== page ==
The Films of John Hillcoat
Ghosts... of the Civil Dead
To Have & to Hold
The Proposition & The Road
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Lawless (October 5/12)
Based on a book by Matt Bondurant, Lawless follows a trio of Depression-era, bootlegging siblings (Shia LaBeouf's Jack, Jason Clarke's Howard, and Tom Hardy's Forrest) as they're forced to contend with the meddling interference of a slick new deputy (Guy Pearce's Charlie Rakes) - with the movie detailing the inevitable battle that breaks out between the brothers and the police. It's clear immediately that Lawless' most potent weapon is Hardy, as the actor delivers as mesmerizing and electrifying performance as one has come to expect - to such a degree that it is, at the outset, virtually impossible to wholeheartedly care about the film's myriad of other characters (ie one's interest dips significantly when the focus is taken off Hardy's Forrest). Filmmaker John Hillcoat, working from a script by Nick Cave, does an admittedly spectacular job of establishing the movie's 1920s landscape, with the movie's atmospheric visuals, combined with an eclectic supporting cast that includes Jessica Chastain, Noah Taylor, and Gary Oldman, going a long way towards compensating for the narrative's decidedly languid bent. And although Hillcoat has peppered the proceedings with a handful of standout sequences, Lawless' meandering sensibilities grow more and more problematic as time progresses - with the less-than-engrossing vibe exacerbated by an increased emphasis on Jack's hackneyed exploits (ie the character experiences a rise-and-fall arc that is, to put it mildly, somewhat familiar). A violent climax notwithstanding, Lawless subsequently peters out to a degree that's nothing short of incredible and there's ultimately little doubt that the movie, which never entirely adds up to much, comes off as an ambitious misfire. (A sporadically watchable misfire, to be sure, but a misfire nevertheless.)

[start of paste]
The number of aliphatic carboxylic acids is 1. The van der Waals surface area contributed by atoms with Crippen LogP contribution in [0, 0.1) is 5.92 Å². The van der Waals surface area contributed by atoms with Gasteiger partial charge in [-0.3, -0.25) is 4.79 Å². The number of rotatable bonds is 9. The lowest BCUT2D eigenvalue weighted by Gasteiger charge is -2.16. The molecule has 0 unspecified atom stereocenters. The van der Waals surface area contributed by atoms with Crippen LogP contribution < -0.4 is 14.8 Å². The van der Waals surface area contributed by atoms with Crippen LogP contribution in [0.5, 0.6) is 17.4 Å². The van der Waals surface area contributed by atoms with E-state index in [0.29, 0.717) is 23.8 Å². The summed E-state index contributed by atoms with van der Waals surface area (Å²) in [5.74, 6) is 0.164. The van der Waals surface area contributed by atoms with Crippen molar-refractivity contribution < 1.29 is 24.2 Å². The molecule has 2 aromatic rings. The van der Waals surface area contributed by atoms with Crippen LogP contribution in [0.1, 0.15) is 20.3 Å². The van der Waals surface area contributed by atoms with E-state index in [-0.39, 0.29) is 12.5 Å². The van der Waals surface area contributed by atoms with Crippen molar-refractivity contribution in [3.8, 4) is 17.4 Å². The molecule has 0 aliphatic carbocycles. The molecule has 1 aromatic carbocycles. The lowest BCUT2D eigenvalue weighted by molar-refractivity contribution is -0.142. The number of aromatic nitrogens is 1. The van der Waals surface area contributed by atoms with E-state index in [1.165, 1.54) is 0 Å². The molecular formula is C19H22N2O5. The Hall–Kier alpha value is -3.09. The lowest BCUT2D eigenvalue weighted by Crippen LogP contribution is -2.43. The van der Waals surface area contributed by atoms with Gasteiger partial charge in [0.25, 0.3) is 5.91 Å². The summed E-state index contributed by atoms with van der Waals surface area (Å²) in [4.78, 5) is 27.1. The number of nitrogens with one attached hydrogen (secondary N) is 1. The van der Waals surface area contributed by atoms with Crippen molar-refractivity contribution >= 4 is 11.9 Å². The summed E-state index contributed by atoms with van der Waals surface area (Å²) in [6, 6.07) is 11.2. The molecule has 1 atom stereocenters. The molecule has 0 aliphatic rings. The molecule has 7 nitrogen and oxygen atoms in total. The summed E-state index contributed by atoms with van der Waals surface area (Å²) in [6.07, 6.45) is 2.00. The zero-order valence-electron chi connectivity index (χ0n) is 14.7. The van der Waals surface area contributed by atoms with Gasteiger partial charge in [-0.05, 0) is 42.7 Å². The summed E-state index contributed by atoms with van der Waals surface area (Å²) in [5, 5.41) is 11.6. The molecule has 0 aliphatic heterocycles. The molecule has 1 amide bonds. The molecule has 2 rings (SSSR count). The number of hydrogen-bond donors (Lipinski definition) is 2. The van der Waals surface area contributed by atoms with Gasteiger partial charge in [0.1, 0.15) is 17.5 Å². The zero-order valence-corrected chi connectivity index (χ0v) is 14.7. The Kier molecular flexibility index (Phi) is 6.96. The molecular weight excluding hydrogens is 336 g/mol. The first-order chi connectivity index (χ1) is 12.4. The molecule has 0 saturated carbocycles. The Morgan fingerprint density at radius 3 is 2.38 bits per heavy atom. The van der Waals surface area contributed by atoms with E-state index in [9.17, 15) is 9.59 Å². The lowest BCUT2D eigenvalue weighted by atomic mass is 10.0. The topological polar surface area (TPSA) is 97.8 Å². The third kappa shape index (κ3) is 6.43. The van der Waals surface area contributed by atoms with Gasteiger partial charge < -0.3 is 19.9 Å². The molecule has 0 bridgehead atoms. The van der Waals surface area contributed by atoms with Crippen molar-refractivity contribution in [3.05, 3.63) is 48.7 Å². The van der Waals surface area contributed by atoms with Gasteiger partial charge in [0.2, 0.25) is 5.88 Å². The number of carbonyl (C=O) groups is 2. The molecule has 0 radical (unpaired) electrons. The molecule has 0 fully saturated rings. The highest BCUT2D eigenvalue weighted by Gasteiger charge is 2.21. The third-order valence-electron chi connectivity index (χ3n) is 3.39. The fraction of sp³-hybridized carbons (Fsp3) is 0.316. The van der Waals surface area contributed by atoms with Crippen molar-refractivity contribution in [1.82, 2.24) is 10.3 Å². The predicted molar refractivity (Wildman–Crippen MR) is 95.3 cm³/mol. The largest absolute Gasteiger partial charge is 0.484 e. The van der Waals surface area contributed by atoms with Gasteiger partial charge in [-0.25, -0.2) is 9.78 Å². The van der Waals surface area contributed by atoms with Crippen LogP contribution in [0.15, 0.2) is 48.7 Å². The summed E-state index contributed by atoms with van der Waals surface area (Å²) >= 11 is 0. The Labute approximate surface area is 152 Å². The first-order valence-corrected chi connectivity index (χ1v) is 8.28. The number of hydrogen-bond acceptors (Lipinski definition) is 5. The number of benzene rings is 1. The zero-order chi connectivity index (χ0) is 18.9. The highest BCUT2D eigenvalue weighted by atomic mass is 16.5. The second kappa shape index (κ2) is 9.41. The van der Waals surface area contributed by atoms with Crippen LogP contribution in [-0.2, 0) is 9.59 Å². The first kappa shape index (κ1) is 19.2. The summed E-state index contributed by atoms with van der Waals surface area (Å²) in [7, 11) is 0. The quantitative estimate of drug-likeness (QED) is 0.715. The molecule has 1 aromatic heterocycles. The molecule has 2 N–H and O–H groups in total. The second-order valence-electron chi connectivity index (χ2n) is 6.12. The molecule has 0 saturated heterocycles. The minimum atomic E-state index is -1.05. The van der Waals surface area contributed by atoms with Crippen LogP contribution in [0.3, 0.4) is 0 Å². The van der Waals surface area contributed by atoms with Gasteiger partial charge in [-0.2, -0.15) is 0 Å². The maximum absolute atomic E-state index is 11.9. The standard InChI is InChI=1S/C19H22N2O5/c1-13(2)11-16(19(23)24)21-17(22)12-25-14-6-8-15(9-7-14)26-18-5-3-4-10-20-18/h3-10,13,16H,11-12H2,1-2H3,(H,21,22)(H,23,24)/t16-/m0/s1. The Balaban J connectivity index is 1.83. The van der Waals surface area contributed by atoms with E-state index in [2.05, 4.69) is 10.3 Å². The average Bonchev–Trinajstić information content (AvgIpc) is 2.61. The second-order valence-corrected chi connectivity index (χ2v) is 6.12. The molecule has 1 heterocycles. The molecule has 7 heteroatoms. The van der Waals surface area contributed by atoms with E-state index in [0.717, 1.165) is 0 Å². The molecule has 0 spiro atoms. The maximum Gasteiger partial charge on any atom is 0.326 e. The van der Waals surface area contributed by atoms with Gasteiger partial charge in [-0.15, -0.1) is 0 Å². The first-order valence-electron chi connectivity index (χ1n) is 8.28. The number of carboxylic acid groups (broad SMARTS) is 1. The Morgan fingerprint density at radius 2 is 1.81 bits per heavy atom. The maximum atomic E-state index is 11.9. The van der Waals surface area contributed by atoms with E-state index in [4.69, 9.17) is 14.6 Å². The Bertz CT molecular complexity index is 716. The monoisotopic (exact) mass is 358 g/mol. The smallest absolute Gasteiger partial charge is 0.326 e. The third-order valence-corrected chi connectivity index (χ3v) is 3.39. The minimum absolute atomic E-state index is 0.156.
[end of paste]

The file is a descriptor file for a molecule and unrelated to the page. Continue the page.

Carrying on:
An unqualified disaster, Triple 9 details the chaos that ensues as several criminals decide to execute a police officer as a diversion for their latest (and most ambitious) heist to date. It's clear fairly early on that Triple 9's success is continually impeded by its extremely (and unreasonably) dense narrative, as scripter Matt Cook offers up an impenetrable storyline that's compounded by an almost total lack of character development - with the movie's thoroughly talented cast left floundering in the confines of uniformly one-dimensional figures. There is, as a result, little doubt that one's ongoing efforts at embracing the material fall hopelessly flat from start to finish, and although filmmaker John Hillcoat offers up an admittedly engrossing mid-movie action sequence, Triple 9 otherwise progresses at a leaden pace that essentially (and effectively) highlights the various deficiencies contained within. It's worth noting, too, that one's efforts at following the labyrinthine plot are stymied by dialogue that's often impossible to comfortably discern, as Hillcoat seems to have directed the majority of his performers to mumble and grunt their way through the almost entirely expository screenplay. (This is especially true of Casey Affleck's marble-mouthed turn.) The anticlimactic (and predictably violent) final stretch isn't, of course, able to make even a portion of the impact Hillcoat has surely intended, and Triple 9 is one of the few films one can easily recall that might just have benefited from a longer running time (ie the story might've started to make sense with a little more room to breathe).